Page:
One aspect of this collapsing of categories is eclecticism; that modern witches, like ritual magicians, will often address classical goddesses and gods, and Hebrew angels and demons, m the same sequence of operation. Another is that all of them have the notion that human abilities can be magnified by causing a supernatural being to combine with the spirit of the person concerned. A third is that modem witchcraft has wholly lost the concept of sacrifice, as divinities do not require propitiation; rather, they are to be attracted to the witch by ritual and then enticed into cooperation. They are certainly reverenced, but are expected to find pleasure and reward enough in participation in a magical or religious act performed with sufficient shill. The combination of religion and magic is embodied in the Wiccan initiate's designation as 'priestess {or priest) and witch', A pnestess can be a passive agent, merely serving and praising the divine; not so a witch.

Pagan witchcraft is also distinguished by being a mystery religion, without public places and acts of worship. It is almost always the preserve of closed groups or solitary individuals, operating a process of training and initiation which usually takes some considerable time. Much of the joy, and effectiveness, of it lies in its identity as a tradition of secrets, associated with the night and with wild or hidden places. It is usually recognized as requiring considerable dedication and hard work, and as being unsuitable for the faint-hearted, lazy or flippant. It is accordingly highly selective and exclusive, and is mandated to care only for those who seek its aid. It Jacks any sense of a missionary duty, or of a redemptive purpose, and depends instinctively upon the existence of other religions alongside it, which cater for other needs and would suit other sorts of people.

It is a highly eclectic and protean system of operation, in which the basic format of the consecrated circle with potent cardinal points, in which deities are invoked and magic worked, is filled with images and systems taken from a huge span of sources. These include the cultures of ancient Greece, Egypt, Rome, Mesopotamia, Ireland and Wales, and of the Anglo-Saxons and the Vikings, the folklores of the British Isles, the structure of prehistoric monuments, Hinduism, Buddhism, eighteenth and nineteenth-century Celtic romanticism, native America, and the modern earth mysteries and radical feminism. Nonetheless, the existence of the Book of Shadows does result m a stronger common structure to activity than obtains in other varieties of present-day Paganism. This structure includes the duotheism of the divine couple (the god sometimes being eliminated in Diamc witchcraft), the careful consecration of the sacred space for each rite, the blessing and sharing of food and drink, the personification of divine beings by celebrants, 'magical' work of healing and consecration, a system of training and initiation (usually through three degrees) and the observation of ceremonies at the frill moons and the eight major seasonal festivals.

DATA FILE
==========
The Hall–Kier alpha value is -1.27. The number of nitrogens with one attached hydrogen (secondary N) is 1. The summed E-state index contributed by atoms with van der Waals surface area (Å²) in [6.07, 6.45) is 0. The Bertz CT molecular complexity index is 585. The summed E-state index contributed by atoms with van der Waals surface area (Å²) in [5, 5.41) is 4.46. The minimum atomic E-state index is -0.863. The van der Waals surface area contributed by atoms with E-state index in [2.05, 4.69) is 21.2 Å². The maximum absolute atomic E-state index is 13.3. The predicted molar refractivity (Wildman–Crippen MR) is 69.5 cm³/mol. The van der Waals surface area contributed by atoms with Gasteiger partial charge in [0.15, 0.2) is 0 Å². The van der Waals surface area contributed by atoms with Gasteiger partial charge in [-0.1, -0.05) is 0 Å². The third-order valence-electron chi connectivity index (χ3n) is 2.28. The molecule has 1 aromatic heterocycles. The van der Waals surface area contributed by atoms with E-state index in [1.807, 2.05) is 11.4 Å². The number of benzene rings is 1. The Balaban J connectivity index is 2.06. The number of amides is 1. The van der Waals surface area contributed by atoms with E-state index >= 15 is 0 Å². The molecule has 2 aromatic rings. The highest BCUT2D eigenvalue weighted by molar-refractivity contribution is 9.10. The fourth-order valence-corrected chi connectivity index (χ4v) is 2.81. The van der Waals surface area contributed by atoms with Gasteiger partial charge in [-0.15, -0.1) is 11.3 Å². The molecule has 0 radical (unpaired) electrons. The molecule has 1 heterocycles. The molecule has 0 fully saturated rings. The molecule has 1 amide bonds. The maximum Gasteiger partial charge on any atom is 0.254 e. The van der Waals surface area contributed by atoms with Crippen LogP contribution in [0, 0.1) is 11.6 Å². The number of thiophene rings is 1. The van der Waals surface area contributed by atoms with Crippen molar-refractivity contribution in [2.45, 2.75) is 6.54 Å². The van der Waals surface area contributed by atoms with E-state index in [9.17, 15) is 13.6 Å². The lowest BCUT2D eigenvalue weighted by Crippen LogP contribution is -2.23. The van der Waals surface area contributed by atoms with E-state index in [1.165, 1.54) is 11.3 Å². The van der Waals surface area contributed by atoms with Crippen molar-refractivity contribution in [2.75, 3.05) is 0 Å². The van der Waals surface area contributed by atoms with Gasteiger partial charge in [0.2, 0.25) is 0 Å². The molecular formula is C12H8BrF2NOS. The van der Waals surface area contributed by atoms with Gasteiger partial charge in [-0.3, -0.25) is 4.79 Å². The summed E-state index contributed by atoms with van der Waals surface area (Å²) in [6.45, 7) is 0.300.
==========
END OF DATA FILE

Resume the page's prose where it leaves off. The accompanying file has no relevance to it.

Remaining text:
Both of the two most famous Wiccan traditions have m some respects evolved away from the tastes of their founders; few Alexandrian covens work Alex Sanders's full panoply of Cabbalistic and other ntuai magic, while Gerald Gardner's technique for entrancement by binding and scourging has virtually died out. Most covens retain the scourge as symbol, and for (token) use at initiation; it provides the traditional component of the ordeal for the initiate, but also forces the latter to confront the problem that life contains an almost inevitable element of suffering, and the need to come to terms with this.

A final major characteristic of modern pagan witchcraft, which it shares with other contemporary Paganisms, is the absolute centrality of creative ritual. It is a religion with a minimal theoretical structure, and its only holy writings are a book of ceremonies, which are not regarded as canonical but as a starting-point for the development of further rites. Its sacred words are not employed to hand down law but to invoke or evoke divinity. The most important function of modem witchcraft is to provide a means by which humans can experience the divme direcdy and powerfully; the meamng of that experience is to be rationalized later, if at all. A single coven can contain as many different interpretations of divinity as there are members. Established religions have commonly been there to tell people how they should feel about the divine; pagan witchcraft is there to tell people how they can feel the divine, using one particular system to do so. If ancient paganisms were characterized primarily by propitiation, modern pagan witchcraft is characterized primarily by consecration, of people, places and objects. Its most powerful effect is to enhance the sanctity, mystery and enchantment of modern living.

There are other aspects of Wicca, in particular, which are unusual among religions of any period. One is the tradition, firmly observed by most covens, of alternating reverence and mirth m the circle, m such a way as to balance the solemnity of some ntes with others which are designed to provoke joy and merriment. A second is the celebrated practice of ntual nudity, which is maintained by most Gardnenans and Alexandrians, although not by Traditionais. Wiccan authors have provided a range of mystical justifications for this, but observation would lead me to suggest two practical reasons for its persistence. One is that it demands a high degree of trust between members of the group, and so is an excellent test for the existence of harmony and unity, without which the rituals cannot be effectively worked. The second is that, in combination with other components normally present, such as candlelight, incense and music, it conveys a very powerful sense that something abnormal is going on; that the participants in the circle have cast off their everyday selves and limitations and have entered into a space in which the extraordinary can be achieved. This is why, of course, although nudity is a great rarity in the histqry of religion, it is an important theme m that of magic, worldwide.